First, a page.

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Crime

Family of man killed after confronting squeegee workers with baseball bat to sue Baltimore and city officials, lawyers say

The family of a man shot dead after confronting a group of squeegee workers with a baseball bat in downtown Baltimore last month will sue the city for millions of dollars, claiming officials neglected to enforce laws that would’ve prevented the fatal encounter, attorneys for the family announced Friday.

Timothy Reynolds, 48, of Hampden, would not have been killed if officials had addressed complaints of motorists allegedly being harassed by squeegee workers earlier the day he was killed, July 7, at the intersection of Light and Conway streets, the family’s lawyers said.

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Before he was shot, Reynolds drove through the bustling intersection, parked and walked back toward the group of window washers waving a baseball bat. Dashboard camera footage capturing part of the fatal encounter showed back-and-forth aggressions between Reynolds and the squeegee workers before one teenager pulled out a handgun and shot Reynolds five times.

A 15-year-old, who was 14 the day of the fatal shooting, was indicted on one count of first-degree murder earlier this month. His attorneys say the boy acted in self-defense and maintains his innocence.

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A forensics team gathered evidence at the scene of the fatal shooting of Timothy Reynolds after he confronted squeegee workers with a baseball bat at the intersection of Conway and Light streets on July 7. (Karl Merton Ferron/The Baltimore Sun via AP)

Lawyers for Reynolds’ family have not filed a complaint in court yet, but notified the city of their intention to do so, the Snyder Law Group LLC said in a news release. The law requires attorneys to notify government agencies of their intention to sue within a year of an incident, but the notification does not require them to follow through with a lawsuit.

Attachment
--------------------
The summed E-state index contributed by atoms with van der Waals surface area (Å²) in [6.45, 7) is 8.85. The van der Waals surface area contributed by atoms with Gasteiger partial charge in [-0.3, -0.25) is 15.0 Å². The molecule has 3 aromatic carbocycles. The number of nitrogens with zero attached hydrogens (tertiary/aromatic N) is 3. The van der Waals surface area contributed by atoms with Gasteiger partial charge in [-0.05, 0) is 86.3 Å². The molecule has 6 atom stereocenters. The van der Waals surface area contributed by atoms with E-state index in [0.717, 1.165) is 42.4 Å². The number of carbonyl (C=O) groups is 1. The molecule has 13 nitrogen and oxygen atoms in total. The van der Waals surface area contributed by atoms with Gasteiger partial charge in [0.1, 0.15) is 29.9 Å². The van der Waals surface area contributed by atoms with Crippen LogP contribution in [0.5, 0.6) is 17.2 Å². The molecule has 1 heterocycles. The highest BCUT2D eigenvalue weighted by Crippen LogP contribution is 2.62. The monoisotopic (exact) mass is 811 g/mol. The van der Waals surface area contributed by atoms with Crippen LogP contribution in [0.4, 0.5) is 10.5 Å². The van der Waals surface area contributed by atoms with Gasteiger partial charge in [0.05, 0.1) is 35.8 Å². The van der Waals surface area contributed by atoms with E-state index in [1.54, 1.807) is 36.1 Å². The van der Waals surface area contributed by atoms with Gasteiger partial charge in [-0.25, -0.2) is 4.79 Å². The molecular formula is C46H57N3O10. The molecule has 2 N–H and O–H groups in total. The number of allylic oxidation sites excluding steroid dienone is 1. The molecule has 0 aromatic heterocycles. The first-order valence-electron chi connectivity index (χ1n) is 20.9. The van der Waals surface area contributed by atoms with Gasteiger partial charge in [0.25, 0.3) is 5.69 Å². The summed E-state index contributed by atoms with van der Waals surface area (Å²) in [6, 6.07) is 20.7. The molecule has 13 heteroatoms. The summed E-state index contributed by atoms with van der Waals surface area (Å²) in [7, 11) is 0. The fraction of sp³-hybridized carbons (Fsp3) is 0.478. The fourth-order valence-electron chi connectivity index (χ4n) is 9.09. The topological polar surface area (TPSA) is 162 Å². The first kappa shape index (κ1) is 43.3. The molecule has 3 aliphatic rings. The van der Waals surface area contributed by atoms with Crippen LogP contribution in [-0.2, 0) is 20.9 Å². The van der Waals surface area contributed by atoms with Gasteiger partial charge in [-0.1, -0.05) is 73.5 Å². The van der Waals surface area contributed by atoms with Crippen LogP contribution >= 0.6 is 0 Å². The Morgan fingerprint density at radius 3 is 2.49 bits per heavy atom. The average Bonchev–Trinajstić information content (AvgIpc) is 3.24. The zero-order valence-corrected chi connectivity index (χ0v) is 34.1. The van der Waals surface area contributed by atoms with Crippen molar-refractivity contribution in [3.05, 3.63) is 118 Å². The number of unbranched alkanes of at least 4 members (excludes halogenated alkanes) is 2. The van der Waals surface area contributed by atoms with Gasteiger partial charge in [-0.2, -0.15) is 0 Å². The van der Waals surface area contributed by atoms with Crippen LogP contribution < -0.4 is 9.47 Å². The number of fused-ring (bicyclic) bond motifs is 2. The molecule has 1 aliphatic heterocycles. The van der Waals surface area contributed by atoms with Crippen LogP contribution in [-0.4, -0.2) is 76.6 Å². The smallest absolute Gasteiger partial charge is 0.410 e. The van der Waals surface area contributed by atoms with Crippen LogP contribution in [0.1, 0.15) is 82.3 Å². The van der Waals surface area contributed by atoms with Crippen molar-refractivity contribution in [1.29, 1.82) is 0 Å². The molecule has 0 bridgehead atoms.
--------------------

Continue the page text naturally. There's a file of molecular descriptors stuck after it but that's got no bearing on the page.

The complaint will target the mayor’s office, the police department and the state’s attorney’s office, as well as Mayor Brandon Scott, Police Commissioner Michael Harrison and State’s Attorney Marilyn Mosby, according to the news release.

Scott Snyder, one of the family’s attorneys, told The Baltimore Sun that the firm will wait to see the city’s response before deciding whether or how to proceed with a federal lawsuit. He denounced city officials for Reynolds’ death, describing it as a “foreseeable” and “preventable” tragedy.

“These issues have been taking place for years and no one has done anything about it,” Snyder said. “In fact, it appears the city, the mayor, the commissioner, everybody involved, has turned a blind eye. Everyone who has common sense knew something bad was going to come out of this one day and unfortunately Mr. Reynolds suffered the consequences and he’s no longer with us.”

A police department spokeswoman said the department does not comment on pending litigation. A spokeswoman for Mosby did not respond to a request for comment.

Mayor’s office spokesman James Bentley said the city is aware of the lawsuit notification and “will respond in the appropriate legal forum.”

Reynolds’ family recall the Johns Hopkins University-trained engineer as a loving husband, son and father of three. Relatives said he had a charming personality and worked hard to support his family.

The family of the teen charged in his death said he was a good boy who enjoyed reading.

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Warren Brown, one of the attorneys representing the teen charged with murder, told The Sun on Friday that the defense has moved to have the case remanded to juvenile court, where sentences emphasize rehabilitation rather than punishment. He said Baltimore Circuit Judge Yvette M. Bryant ordered the state Department of Juvenile Services on Aug. 11 to do an investigation and prepare a report about the teen within 30 days.